Member Since 1983
Everett Shock
Professor, Arizona State University
Honors and Awards

Eunice Newton Foote Medal for Earth-Life Science
Received December 2023
Everett Shock is an exceptionally unique and creative leader at the intersection of Earth and life sciences, unfailingly committed to driving collaborations among researchers from geoscience, chemistry and biology. The hallmark of Everett’s science is the use of fundamental, but sophisticated, geochemical insights to answer first-order questions about habitability and the evolution and distribution of metabolisms, focused on extreme environments on Earth and other worlds. This work yielded — and continues to yield — profound new insights in biogeochemistry.

Beginning in his Ph.D. years, Everett transformed our understanding of chemistry in waters at high temperatures and pressures, setting the stage for our modern understanding of life in extreme conditions on Earth and on other worlds. Building on this fundamental work, Everett challenged and changed our views on the origin of life. He was the first to predict, with rigorous thermodynamic models, that large, complex organic molecules can be synthesized in high-temperature aqueous settings. This prediction set the stage for a revolution in the field. Everett worked with countless students and co-workers to adopt his thermodynamics-first approach to understand the chemical reactions shaping the conditions for life in extreme environments, ranging from submarine hydrothermal systems to the Martian crust and the icy moons of the outer solar system.

Expanding into experimental work, Everett developed collaborations that provided novel insights into how organic compounds react at hydrothermal conditions. Finally, Everett extended his interest in biology in hydrothermal systems through pioneering work into how the microbes that survive in these hostile settings get the energy they need to thrive. At the heart of this research are rigorous thermodynamic analyses of the energy available to chemoautotrophic microbes in hydrothermal systems, focusing especially on the varied environments of Yellowstone National Park. This entire area has become fundamental to astrobiological exploration of Europa and Enceladus, and so Everett is increasingly involved in NASA mission efforts.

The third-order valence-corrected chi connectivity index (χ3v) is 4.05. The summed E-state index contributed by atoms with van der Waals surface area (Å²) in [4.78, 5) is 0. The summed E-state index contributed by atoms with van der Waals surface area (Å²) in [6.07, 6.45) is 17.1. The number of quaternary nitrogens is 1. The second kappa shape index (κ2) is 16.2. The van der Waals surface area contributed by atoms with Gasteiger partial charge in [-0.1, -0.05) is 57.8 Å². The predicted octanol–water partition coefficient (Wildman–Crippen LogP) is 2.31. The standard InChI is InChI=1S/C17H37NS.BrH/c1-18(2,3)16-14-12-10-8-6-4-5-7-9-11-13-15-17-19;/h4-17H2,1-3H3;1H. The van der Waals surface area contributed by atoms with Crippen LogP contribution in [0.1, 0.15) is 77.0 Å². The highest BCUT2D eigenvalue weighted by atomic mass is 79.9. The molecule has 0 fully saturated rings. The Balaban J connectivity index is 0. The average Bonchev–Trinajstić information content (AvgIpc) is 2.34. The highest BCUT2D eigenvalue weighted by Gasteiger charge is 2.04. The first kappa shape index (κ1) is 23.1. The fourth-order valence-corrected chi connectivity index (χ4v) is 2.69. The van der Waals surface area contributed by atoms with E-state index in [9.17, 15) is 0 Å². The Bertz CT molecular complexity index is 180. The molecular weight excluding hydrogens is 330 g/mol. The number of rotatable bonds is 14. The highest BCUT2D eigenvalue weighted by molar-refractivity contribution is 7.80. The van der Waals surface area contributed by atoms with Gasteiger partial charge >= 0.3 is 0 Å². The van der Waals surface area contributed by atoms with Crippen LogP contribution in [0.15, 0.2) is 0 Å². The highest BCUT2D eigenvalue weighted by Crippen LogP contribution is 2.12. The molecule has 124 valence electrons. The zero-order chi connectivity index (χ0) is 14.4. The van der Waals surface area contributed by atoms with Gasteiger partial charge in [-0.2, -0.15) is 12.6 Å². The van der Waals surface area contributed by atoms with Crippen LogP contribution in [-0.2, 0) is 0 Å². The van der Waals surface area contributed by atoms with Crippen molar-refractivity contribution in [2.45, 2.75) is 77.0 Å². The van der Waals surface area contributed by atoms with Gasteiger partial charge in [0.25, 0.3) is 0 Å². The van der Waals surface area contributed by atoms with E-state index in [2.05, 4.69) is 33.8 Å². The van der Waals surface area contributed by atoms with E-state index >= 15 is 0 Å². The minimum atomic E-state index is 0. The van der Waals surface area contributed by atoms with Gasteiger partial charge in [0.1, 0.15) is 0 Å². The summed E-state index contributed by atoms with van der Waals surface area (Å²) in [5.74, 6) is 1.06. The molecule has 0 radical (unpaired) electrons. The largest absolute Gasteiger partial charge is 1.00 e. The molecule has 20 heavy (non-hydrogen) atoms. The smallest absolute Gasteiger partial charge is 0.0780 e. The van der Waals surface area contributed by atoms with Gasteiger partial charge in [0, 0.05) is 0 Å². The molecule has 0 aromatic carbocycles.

Everett is also an exceptional mentor, inspiring a distinctive school of thought that shares his perspectives. He is generous with his time and ideas, thriving on interactions with postdocs and research students, undergraduate and graduate, launching many on to productive academic careers. Everett’s past contributions are remarkable, and he continues to build a living legacy into the future. It is hard to think of a worthier candidate for the Eunice Newton Foote Medal for Earth-Life Science.

— Ariel Anbar
Arizona State University
Tempe, Arizona
I am honored to receive the Eunice Newton Foote Medal. If only we could all be as clever and farsighted as she was. She worked at a time when women were discouraged from being scientists, and her pioneering contributions to atmospheric chemistry remind us that science needs everyone. This award recognizes contributions at the intersection of Earth and life sciences and gives me a chance to say what a pleasure and a privilege it has been to explore the conceptual and physical territories where geological and biological processes meet. Geochemistry is a rich realm for pondering consequences and responses of diverse natural processes that almost always happen simultaneously and superimposed. It takes time and contemplation, spurred on by urgency and spiced by distraction, to even begin to see what is apparently right before us. I have had a great deal of help along the way, especially from the brilliant students and postdocs I’ve had the joy to work with. Our interests have wandered from deep crustal fluids to oil reservoirs to submarine hydrothermal systems to continental hot springs and serpentinization at Earth’s surface. Along the way, we realized that the natural systems we can actively explore are inhabited, and we endlessly yearn for the chance to talk with the microbes and learn what they know. We have tried to extrapolate from systems we can see and touch to those beyond our reach on the early Earth and deep inside ocean worlds. In doing so we know that the biochemistry we have is one the Earth allows and wonder how to extrapolate from that single data point. I had excellent training in pondering elusive problems with my graduate adviser, the late Hal Helgeson, as we tried to predict how thermodynamics would drive reactions among water, minerals and organic compounds throughout Earth’s crust. I’ve also had tremendously rich collaborations with people who know more than I ever will about extracting thermodynamic data from experiments, silicate melts, planets and moons, microbial biochemistry, mantle petrology, genetic diversity, isotope fractionation, and organic reaction mechanisms. Their intuitions are irreproducible and priceless and provide powerful guidance through the unknown. Ultimately, it is the students who have pushed the research frontiers; argued with me; tolerated my rants and anxieties; rebuilt analytical equipment; generated brilliant computer code; avoided grizzly bears; and kept working through the rain, hail and snow. It is wonderful to share this award with them.— Everett Shock, Arizona State University, Tempe, Arizona
See Details
Close Details
Union Fellow
Received January 2005